The latest addition to the portfolio is the Free Form Cabernet Franc, which I feel is the best representation of this style of wine I have tasted from OCP.

I shared the sample that was sent to Wines In Niagara with a winemaker (who I am not identifying) here I respect for his thoughts on the wine. He shared it with his harvest crew at lunch and I loved his description:

“It was a polarizing wine at the lunch table. I was grateful that you brought it as it opened up some eyes and generated lots of discussion.

“For me, wine is always about balance, or better, harmony. Think of classical music. There are many genres of classical music but all require harmony and balance to be truly enjoyed … as is with wine.

“Modern classical music in many cases fails to do this. Discordant notes forced together can be music but it lacks harmony. But every once in a while, you come across a piece that somehow seems to defy logic. Jazz music does this all the time.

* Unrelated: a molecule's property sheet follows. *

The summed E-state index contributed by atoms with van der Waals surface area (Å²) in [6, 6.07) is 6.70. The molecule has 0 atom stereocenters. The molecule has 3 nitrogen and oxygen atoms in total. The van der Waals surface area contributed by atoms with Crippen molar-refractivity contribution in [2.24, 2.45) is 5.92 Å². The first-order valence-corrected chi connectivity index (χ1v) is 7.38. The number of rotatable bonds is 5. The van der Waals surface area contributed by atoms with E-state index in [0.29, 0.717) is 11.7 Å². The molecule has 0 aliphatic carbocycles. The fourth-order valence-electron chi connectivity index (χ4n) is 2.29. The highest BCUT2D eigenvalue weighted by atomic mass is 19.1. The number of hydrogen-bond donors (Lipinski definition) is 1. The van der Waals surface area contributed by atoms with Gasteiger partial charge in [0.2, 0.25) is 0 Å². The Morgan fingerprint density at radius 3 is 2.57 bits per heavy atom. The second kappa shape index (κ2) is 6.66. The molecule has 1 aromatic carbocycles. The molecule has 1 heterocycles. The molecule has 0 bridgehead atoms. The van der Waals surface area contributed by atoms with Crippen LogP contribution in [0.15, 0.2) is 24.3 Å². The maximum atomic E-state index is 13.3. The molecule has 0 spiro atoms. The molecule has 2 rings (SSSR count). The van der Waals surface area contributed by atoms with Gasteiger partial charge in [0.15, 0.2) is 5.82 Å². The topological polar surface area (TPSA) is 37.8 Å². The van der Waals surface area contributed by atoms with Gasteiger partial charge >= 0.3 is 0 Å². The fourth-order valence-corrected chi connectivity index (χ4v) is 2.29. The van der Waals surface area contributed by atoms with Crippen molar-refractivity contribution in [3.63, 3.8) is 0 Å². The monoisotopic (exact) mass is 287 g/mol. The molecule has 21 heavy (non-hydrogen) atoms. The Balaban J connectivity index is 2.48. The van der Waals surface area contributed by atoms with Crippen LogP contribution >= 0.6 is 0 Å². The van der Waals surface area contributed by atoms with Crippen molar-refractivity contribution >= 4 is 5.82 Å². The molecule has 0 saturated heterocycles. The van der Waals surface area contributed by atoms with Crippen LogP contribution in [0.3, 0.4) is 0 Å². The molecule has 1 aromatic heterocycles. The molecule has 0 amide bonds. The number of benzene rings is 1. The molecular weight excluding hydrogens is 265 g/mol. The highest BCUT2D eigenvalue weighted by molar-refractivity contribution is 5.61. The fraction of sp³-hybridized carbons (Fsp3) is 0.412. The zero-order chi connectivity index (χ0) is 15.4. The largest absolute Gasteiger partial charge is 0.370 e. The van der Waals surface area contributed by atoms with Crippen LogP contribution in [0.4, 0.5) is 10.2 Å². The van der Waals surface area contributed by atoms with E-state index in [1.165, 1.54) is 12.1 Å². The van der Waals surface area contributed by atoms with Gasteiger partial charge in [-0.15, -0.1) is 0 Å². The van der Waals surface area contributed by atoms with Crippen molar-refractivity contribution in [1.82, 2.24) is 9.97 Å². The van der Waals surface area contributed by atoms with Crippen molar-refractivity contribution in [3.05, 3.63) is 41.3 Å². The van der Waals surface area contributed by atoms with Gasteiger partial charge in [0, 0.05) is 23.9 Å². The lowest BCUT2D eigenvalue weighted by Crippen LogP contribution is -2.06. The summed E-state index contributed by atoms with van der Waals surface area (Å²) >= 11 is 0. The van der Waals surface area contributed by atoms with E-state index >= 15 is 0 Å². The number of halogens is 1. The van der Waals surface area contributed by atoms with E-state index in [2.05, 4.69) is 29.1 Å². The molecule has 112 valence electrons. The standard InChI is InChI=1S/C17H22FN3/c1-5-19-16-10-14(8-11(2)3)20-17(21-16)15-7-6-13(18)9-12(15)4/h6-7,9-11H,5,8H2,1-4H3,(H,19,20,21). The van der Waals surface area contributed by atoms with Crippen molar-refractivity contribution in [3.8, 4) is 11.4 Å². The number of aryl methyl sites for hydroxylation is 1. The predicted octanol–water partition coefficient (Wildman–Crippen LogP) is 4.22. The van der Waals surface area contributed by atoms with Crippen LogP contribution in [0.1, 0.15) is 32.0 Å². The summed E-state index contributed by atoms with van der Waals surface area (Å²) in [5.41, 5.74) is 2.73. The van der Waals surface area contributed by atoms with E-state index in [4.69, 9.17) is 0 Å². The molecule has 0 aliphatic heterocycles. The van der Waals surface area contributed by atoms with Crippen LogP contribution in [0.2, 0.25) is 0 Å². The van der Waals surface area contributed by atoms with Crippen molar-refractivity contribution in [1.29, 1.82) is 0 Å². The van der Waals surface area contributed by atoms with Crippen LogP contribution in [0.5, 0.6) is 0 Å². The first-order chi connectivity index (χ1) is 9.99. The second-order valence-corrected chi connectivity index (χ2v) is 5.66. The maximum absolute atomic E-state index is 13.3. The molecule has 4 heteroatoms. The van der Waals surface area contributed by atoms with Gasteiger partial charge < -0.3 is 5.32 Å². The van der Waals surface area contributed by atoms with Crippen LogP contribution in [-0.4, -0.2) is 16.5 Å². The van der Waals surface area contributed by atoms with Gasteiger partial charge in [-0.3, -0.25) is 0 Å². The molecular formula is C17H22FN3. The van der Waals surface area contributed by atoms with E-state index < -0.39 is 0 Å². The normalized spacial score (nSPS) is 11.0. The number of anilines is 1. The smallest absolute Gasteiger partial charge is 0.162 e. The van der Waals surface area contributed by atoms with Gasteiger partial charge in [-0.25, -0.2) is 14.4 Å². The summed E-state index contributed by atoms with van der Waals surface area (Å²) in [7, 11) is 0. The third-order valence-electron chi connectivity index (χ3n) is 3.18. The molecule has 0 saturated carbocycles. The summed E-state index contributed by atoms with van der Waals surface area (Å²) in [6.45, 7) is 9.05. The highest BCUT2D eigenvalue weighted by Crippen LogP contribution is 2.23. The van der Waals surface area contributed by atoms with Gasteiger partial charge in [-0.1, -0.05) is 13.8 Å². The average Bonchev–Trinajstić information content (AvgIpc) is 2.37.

“This wine did that for me, so many discordant notes that all seem to fit together beautifully … on their own they would be considered out of tune … but this Cab Franc was completely in tune. I loved it, others did not as much.”

The winemaker said the natural Cab Franc divided the tasters into two camps, so who found the “discordant” (reductive) notes too much for them and those who found pleasure in the rawness of the natural wine. That, in a nutshell is how natural wines are perceived.

Here are my thoughts.